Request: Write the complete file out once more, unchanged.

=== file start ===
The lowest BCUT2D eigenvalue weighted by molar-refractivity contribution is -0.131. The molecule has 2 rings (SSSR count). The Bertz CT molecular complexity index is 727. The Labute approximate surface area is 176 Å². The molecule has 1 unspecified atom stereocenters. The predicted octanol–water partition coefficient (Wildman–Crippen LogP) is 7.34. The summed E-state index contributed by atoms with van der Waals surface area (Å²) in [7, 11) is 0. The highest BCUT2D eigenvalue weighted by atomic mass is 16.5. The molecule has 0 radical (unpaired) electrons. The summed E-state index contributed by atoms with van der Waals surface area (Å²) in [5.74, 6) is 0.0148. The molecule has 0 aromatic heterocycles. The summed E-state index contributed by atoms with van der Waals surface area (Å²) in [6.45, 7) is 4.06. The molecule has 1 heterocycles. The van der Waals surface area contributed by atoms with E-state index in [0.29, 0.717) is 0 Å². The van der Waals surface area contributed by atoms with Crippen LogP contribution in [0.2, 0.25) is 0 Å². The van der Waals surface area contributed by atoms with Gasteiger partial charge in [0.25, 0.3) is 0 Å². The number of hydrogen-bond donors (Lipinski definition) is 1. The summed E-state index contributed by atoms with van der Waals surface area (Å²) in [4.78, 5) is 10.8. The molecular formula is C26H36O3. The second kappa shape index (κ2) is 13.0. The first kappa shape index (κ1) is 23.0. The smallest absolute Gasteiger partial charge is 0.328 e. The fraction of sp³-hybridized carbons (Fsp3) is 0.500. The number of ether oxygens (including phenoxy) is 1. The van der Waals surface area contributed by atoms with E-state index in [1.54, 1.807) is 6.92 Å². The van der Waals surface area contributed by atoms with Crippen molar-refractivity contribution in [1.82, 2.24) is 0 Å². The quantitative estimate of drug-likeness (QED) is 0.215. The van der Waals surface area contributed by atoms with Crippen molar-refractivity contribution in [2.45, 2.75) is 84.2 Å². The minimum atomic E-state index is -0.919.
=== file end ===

The lowest BCUT2D eigenvalue weighted by molar-refractivity contribution is -0.131. The molecule has 2 rings (SSSR count). The Bertz CT molecular complexity index is 727. The Labute approximate surface area is 176 Å². The molecule has 1 unspecified atom stereocenters. The predicted octanol–water partition coefficient (Wildman–Crippen LogP) is 7.34. The summed E-state index contributed by atoms with van der Waals surface area (Å²) in [7, 11) is 0. The highest BCUT2D eigenvalue weighted by atomic mass is 16.5. The molecule has 0 radical (unpaired) electrons. The summed E-state index contributed by atoms with van der Waals surface area (Å²) in [5.74, 6) is 0.0148. The molecule has 0 aromatic heterocycles. The summed E-state index contributed by atoms with van der Waals surface area (Å²) in [6.45, 7) is 4.06. The molecule has 1 heterocycles. The van der Waals surface area contributed by atoms with E-state index in [0.29, 0.717) is 0 Å². The van der Waals surface area contributed by atoms with Crippen LogP contribution in [0.2, 0.25) is 0 Å². The van der Waals surface area contributed by atoms with Gasteiger partial charge in [0.25, 0.3) is 0 Å². The number of hydrogen-bond donors (Lipinski definition) is 1. The summed E-state index contributed by atoms with van der Waals surface area (Å²) in [4.78, 5) is 10.8. The molecular formula is C26H36O3. The second kappa shape index (κ2) is 13.0. The first kappa shape index (κ1) is 23.0. The smallest absolute Gasteiger partial charge is 0.328 e. The fraction of sp³-hybridized carbons (Fsp3) is 0.500. The number of ether oxygens (including phenoxy) is 1. The van der Waals surface area contributed by atoms with E-state index in [1.54, 1.807) is 6.92 Å². The van der Waals surface area contributed by atoms with Crippen molar-refractivity contribution in [1.82, 2.24) is 0 Å². The quantitative estimate of drug-likeness (QED) is 0.215. The van der Waals surface area contributed by atoms with Crippen molar-refractivity contribution in [2.45, 2.75) is 84.2 Å². The minimum atomic E-state index is -0.919.